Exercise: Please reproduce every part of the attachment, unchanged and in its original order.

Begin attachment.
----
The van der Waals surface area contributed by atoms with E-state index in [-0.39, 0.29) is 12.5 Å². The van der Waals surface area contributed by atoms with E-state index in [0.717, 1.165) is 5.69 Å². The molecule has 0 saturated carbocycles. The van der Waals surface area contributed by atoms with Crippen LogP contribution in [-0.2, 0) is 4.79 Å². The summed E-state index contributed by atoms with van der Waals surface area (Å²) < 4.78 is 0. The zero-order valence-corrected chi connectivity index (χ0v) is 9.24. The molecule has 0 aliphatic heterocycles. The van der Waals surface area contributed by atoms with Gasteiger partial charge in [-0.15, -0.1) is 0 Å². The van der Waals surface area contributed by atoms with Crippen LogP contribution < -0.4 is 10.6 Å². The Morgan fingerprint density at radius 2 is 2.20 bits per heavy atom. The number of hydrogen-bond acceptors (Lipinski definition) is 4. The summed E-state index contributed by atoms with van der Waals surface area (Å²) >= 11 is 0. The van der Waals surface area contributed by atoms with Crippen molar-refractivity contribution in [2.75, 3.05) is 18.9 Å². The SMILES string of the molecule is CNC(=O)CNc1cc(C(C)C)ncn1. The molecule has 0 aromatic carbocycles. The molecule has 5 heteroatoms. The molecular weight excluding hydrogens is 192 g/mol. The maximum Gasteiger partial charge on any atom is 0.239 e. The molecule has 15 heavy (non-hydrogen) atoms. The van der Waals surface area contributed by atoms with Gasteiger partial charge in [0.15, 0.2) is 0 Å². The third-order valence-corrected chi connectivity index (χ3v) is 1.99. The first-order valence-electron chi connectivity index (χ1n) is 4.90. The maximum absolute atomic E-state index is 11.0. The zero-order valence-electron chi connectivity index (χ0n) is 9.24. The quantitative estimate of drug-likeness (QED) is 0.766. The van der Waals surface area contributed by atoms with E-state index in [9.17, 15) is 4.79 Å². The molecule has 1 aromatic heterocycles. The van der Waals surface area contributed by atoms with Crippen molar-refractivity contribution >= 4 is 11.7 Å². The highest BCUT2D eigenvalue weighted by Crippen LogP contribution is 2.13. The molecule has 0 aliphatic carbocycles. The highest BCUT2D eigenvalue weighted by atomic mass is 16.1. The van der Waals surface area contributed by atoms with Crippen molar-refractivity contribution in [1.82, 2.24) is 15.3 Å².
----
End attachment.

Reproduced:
The van der Waals surface area contributed by atoms with E-state index in [-0.39, 0.29) is 12.5 Å². The van der Waals surface area contributed by atoms with E-state index in [0.717, 1.165) is 5.69 Å². The molecule has 0 saturated carbocycles. The van der Waals surface area contributed by atoms with Crippen LogP contribution in [-0.2, 0) is 4.79 Å². The summed E-state index contributed by atoms with van der Waals surface area (Å²) < 4.78 is 0. The zero-order valence-corrected chi connectivity index (χ0v) is 9.24. The molecule has 0 aliphatic heterocycles. The van der Waals surface area contributed by atoms with Gasteiger partial charge in [-0.15, -0.1) is 0 Å². The van der Waals surface area contributed by atoms with Crippen LogP contribution < -0.4 is 10.6 Å². The Morgan fingerprint density at radius 2 is 2.20 bits per heavy atom. The number of hydrogen-bond acceptors (Lipinski definition) is 4. The summed E-state index contributed by atoms with van der Waals surface area (Å²) >= 11 is 0. The van der Waals surface area contributed by atoms with Crippen molar-refractivity contribution in [2.75, 3.05) is 18.9 Å². The SMILES string of the molecule is CNC(=O)CNc1cc(C(C)C)ncn1. The molecule has 0 aromatic carbocycles. The molecule has 5 heteroatoms. The molecular weight excluding hydrogens is 192 g/mol. The maximum Gasteiger partial charge on any atom is 0.239 e. The molecule has 15 heavy (non-hydrogen) atoms. The van der Waals surface area contributed by atoms with Gasteiger partial charge in [0.15, 0.2) is 0 Å². The third-order valence-corrected chi connectivity index (χ3v) is 1.99. The first-order valence-electron chi connectivity index (χ1n) is 4.90. The maximum absolute atomic E-state index is 11.0. The zero-order valence-electron chi connectivity index (χ0n) is 9.24. The quantitative estimate of drug-likeness (QED) is 0.766. The van der Waals surface area contributed by atoms with E-state index in [9.17, 15) is 4.79 Å². The molecule has 1 aromatic heterocycles. The van der Waals surface area contributed by atoms with Crippen molar-refractivity contribution >= 4 is 11.7 Å². The highest BCUT2D eigenvalue weighted by Crippen LogP contribution is 2.13. The molecule has 0 aliphatic carbocycles. The highest BCUT2D eigenvalue weighted by atomic mass is 16.1. The van der Waals surface area contributed by atoms with Crippen molar-refractivity contribution in [1.82, 2.24) is 15.3 Å².